In Knick v. Township of Scott, the Supreme Court overruled Williamson County Regional Planning Commission v. Hamilton Bank of Johnson City, which had created a de-facto state-litigation requirement for plaintiffs bringing federal takings claims. Specifically, the Court in Knick held that a property owner may proceed directly to federal court as soon as his property is taken without compensation, even if there are state remedies to provide compensation after the taking occurs.
During its recent term, the Supreme Court decided Tennessee Wine & Spirit Retailers Ass’n v. Thomas, a case pitting the Commerce Clause, or rather the Dormant Commerce Clause Doctrine (“DCCD”), against Section 2 of the Twenty-first Amendment. In a 7-2 decision, the Court held that the DCCD’s prohibition of state-level protectionist legislation trumped the Twenty-first Amendment’s grant of seemingly plenary authority over alcohol sales. The Court’s opinion indicates, much to the chagrin of law students and bar examinees, that the DCCD remains an enduring part of the United States Constitution’s structure.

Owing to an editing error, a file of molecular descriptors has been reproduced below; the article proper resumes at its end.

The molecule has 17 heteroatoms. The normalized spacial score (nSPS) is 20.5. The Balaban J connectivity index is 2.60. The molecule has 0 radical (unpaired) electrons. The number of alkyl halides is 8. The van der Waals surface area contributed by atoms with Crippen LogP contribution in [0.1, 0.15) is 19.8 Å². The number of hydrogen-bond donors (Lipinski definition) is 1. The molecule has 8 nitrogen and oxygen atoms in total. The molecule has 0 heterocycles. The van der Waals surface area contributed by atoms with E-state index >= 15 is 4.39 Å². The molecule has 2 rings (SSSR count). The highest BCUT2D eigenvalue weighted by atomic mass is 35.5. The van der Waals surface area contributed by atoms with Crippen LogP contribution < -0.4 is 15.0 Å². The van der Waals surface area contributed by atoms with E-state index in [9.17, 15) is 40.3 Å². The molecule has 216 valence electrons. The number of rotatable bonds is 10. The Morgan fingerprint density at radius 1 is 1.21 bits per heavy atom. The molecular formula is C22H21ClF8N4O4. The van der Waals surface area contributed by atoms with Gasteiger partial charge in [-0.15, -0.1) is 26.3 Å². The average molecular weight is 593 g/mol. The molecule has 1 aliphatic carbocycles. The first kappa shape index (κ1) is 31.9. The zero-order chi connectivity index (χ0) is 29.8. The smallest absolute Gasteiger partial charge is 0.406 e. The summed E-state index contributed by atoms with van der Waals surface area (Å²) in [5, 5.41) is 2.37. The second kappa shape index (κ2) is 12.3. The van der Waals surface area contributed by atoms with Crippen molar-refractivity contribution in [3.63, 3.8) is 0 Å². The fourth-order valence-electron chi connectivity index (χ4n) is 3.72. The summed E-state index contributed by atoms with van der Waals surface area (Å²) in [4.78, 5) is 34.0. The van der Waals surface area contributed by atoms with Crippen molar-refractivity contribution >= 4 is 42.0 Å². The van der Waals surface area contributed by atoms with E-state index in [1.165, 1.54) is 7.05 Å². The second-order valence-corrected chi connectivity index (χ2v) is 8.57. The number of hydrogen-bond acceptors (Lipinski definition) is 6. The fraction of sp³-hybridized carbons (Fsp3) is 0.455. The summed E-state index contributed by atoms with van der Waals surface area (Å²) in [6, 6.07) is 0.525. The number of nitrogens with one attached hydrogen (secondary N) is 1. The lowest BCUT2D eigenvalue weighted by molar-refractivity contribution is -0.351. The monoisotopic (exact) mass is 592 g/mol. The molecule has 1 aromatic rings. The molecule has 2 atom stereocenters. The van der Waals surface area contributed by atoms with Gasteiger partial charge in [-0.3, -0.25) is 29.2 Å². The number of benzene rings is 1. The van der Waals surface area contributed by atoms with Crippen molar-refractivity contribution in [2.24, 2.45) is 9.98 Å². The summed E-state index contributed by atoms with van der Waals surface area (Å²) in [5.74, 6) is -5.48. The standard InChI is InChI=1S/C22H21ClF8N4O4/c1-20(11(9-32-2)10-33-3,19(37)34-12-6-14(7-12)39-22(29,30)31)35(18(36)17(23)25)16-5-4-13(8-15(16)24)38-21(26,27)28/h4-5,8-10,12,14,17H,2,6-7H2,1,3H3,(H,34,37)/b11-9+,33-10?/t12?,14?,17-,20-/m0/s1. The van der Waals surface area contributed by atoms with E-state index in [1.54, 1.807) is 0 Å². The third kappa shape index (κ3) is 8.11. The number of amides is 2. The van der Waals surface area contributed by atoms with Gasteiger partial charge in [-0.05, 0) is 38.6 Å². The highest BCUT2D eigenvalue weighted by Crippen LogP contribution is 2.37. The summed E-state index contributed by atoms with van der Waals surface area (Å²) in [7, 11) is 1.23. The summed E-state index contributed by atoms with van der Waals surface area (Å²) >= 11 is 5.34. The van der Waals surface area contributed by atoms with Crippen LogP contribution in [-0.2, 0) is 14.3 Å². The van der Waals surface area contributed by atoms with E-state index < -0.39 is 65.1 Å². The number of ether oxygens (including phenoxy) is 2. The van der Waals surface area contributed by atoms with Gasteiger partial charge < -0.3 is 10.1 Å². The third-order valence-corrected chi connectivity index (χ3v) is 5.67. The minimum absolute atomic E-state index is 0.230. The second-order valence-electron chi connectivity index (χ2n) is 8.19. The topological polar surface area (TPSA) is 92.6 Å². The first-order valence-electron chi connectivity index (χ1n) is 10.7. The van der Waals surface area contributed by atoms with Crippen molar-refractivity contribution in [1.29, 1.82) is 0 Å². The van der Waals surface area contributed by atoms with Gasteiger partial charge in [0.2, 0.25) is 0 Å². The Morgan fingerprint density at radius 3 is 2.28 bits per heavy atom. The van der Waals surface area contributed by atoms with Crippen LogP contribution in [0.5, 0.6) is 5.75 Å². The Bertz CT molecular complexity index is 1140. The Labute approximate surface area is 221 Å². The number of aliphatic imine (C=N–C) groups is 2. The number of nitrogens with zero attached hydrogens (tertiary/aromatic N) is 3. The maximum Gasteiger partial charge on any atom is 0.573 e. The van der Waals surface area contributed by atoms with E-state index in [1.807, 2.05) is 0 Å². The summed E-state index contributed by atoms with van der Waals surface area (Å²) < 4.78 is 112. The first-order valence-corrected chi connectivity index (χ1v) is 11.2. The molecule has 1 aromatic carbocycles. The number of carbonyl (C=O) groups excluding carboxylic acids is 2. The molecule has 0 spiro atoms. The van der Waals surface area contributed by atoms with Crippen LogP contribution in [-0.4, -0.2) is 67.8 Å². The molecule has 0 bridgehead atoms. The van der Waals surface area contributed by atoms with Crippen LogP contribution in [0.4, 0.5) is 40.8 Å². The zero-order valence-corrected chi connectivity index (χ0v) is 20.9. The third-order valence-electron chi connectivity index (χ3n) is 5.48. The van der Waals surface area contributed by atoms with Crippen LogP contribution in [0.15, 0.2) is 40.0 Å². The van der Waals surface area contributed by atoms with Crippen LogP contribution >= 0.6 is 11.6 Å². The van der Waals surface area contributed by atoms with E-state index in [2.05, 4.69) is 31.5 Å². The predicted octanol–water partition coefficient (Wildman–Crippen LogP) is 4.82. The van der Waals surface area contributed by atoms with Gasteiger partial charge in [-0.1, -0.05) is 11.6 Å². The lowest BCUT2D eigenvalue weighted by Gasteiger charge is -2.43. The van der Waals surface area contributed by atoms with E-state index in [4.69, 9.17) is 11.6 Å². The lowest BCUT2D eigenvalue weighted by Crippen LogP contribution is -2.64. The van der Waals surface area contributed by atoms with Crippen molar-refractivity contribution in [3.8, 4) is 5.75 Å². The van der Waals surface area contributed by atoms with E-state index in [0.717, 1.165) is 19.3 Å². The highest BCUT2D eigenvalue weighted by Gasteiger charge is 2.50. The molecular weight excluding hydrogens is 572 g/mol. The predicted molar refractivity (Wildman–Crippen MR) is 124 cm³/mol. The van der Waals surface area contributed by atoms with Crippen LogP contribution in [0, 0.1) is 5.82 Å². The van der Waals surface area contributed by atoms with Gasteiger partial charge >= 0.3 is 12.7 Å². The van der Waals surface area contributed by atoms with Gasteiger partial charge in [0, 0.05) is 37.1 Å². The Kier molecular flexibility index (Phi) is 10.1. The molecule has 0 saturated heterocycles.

On January 22, 2019, the United States Supreme Court granted certiorari to hear its first Second Amendment case in nearly a decade. Prior to this decision to grant cert, the Supreme Court last heard cases relating to an individual’s right to own a firearm in 2010 and 2008, choosing to leave many firearm issues to the states. In the 2008 decision, District of Columbia v. Heller, the Court held the District of Columbia’s prohibition on the possession of handguns in the home violated the Second Amendment because the Amendment guarantees the right to possess and carry firearms for the purpose of self-defense. In the 2010 decision, McDonald v. City of Chicago, the Court incorporated the Second Amendment right to bear arms for the purpose of self-defense into the Due Process Clause of the Fourteenth Amendment, making the Second Amendment applicable to the states.
The case set for the Court’s review, New York State Rifle & Pistol Association v. City of New York, concerns Title 38, Chapter Five, Section 23 of the Rules of the City of New York. This New York statutory provision prohibits handgun owners from removing their weapon from the address specified on their license except for a purpose allowed under the statute, such as transporting the gun to an approved shooting range.